Yesterday, while I was out and about at the grocery store, I received a call from Clyde and he let me know that in the anticipation of Hurricane Ike, we were switching Sunday's long to run Saturday. I REALLY, REALLY wanted to say, "No thanks" or "I'll wait until next week" because I was being a slacker and our friend Will is in town for the last time until he heads back to Michigan. But who was I kidding. I knew I'd be going to bed early and this was going to give me just the excuse to do so and I could achieve a milestone. I agreed and then the nervous anxiousness gave birth to rumblings emanating from my belly.
My alarm went off at 5:05 AM and I rolled out of bed to throw on my gear. All night, I'd had dreams of not waking up early enough, my alarm not going off, and forgetting my sneakers. But, none of that happened. I put on my clothes and lined the parts prone to chafing with Body Glide. (yes, that stuff works!) My friend Kelly gave me a tip about putting Vaseline on my feet to prevent blisters while running in the rain. I figured, I surely better grease up ahead of time. Better to be safe than sorry. I kissed everyone goodbye and this time I drove on over to Einstein's Bagel's to meet the group. We were set to leave at 5:30, so when I pulled in it was 5:27. I had enough time to be introduced to all of the other members. This was a much larger group than Thursday.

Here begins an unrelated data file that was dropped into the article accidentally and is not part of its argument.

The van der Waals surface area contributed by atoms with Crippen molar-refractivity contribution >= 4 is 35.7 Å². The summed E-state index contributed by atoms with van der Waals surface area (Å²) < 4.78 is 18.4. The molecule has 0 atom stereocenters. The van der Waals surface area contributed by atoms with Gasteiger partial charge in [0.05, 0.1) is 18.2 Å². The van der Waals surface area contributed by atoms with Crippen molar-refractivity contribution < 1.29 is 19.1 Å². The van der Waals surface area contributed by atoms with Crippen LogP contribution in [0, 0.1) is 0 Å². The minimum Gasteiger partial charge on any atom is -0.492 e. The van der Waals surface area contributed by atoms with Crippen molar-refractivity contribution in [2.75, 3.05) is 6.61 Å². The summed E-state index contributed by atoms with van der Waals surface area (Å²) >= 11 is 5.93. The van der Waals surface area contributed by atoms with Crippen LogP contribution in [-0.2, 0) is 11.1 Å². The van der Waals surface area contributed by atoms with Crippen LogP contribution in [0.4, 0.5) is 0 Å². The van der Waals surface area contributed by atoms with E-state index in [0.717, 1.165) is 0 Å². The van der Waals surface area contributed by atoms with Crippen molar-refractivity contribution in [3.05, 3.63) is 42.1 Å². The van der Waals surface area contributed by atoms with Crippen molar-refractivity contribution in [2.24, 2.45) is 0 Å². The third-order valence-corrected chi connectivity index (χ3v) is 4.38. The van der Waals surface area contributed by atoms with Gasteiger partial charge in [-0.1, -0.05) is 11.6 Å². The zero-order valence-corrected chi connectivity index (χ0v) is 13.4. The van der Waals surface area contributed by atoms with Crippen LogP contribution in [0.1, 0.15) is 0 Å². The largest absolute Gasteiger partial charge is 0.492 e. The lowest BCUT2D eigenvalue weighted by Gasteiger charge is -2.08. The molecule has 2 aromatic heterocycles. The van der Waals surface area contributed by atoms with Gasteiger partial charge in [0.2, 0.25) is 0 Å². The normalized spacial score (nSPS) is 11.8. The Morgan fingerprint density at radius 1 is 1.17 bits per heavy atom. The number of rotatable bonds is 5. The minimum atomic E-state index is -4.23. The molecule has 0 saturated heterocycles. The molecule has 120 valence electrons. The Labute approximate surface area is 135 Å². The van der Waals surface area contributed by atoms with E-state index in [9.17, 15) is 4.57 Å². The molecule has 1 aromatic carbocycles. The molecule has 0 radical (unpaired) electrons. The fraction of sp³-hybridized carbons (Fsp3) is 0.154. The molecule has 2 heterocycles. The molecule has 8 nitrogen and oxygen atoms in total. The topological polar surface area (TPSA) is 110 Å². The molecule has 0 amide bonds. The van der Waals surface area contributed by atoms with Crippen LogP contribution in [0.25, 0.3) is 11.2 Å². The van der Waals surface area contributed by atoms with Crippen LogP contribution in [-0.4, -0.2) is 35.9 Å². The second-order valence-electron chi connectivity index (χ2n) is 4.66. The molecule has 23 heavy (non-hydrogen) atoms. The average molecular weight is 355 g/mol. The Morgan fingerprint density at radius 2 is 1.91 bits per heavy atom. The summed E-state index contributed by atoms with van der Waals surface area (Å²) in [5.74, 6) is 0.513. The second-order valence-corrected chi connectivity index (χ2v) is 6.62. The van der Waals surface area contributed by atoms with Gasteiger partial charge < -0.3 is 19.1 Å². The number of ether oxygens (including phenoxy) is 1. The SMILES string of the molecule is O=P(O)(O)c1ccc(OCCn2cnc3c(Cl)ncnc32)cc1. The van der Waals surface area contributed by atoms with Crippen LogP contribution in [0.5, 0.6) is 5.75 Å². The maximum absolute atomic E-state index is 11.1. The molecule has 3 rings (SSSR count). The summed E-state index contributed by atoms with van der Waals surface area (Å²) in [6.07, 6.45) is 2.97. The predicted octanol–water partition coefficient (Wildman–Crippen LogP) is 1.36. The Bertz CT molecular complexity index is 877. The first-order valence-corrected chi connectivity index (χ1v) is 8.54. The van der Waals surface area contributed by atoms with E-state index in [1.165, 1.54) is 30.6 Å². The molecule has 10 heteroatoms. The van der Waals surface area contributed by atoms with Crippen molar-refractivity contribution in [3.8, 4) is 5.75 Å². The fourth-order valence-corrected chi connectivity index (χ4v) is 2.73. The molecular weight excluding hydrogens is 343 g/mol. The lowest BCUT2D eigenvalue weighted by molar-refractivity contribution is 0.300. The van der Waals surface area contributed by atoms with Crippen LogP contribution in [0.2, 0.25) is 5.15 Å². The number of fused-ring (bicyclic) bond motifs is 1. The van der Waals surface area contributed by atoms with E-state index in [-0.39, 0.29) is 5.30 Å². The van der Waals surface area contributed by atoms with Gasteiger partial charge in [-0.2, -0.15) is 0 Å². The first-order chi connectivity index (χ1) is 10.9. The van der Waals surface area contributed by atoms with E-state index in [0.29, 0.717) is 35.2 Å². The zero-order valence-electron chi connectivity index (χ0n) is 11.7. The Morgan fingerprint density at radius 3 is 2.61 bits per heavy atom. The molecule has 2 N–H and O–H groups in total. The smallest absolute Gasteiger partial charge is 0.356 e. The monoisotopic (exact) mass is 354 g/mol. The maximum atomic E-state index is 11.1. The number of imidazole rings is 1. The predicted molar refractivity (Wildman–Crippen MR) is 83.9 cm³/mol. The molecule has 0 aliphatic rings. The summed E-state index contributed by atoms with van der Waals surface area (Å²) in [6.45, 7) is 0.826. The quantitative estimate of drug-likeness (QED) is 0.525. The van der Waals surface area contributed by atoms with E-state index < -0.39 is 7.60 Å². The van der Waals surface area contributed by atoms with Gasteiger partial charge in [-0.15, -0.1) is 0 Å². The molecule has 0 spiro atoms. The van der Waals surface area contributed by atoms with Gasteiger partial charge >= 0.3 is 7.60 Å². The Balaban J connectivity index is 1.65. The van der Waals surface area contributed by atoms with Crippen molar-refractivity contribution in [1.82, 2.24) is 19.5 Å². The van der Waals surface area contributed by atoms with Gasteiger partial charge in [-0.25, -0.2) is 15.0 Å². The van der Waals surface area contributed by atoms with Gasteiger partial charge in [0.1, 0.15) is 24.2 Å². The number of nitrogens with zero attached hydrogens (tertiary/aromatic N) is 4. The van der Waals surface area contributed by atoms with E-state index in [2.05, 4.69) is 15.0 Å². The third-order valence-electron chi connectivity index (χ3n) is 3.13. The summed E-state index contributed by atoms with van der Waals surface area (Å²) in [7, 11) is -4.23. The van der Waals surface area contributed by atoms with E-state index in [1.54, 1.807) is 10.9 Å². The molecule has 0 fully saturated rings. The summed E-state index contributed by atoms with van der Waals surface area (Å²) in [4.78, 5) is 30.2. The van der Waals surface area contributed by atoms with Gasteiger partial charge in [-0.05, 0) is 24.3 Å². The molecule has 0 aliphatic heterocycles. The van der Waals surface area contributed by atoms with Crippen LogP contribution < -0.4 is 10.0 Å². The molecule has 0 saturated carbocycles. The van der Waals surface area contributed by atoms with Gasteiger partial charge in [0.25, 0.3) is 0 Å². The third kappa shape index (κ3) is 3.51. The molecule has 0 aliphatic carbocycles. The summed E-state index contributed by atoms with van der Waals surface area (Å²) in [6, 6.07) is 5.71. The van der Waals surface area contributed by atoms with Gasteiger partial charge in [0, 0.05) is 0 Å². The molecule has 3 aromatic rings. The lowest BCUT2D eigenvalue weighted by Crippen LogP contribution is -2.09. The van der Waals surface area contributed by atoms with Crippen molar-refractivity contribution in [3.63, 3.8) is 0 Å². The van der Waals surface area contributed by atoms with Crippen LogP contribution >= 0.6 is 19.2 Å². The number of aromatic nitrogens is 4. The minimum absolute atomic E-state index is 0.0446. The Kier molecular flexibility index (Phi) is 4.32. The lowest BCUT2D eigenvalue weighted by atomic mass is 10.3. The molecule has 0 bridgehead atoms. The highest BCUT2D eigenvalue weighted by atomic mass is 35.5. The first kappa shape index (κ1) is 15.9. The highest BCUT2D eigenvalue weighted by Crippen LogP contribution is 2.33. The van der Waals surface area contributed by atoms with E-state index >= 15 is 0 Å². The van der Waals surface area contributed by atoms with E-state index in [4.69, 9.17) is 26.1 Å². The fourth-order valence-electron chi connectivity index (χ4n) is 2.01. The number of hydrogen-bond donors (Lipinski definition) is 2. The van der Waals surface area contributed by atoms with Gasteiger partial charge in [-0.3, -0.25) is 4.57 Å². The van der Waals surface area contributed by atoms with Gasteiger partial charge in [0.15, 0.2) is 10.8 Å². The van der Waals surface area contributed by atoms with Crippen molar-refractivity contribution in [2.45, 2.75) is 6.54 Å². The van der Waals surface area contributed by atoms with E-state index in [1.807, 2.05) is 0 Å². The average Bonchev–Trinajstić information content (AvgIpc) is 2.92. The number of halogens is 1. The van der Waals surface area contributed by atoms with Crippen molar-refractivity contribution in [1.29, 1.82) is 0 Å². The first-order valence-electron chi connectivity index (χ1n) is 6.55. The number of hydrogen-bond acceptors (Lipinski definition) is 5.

We set off on our normal pace, everything was really dark out and we were getting some incredible breezes along the way. We passed the library and kept on going. It was still pretty dark out and all I could do was just keep running and running. We passed a group of Luke's Locker runners, along with quite a few other walking and running groups. I continued to be amazed by how many people utilize this trail that I had no idea even existed until a few days ago.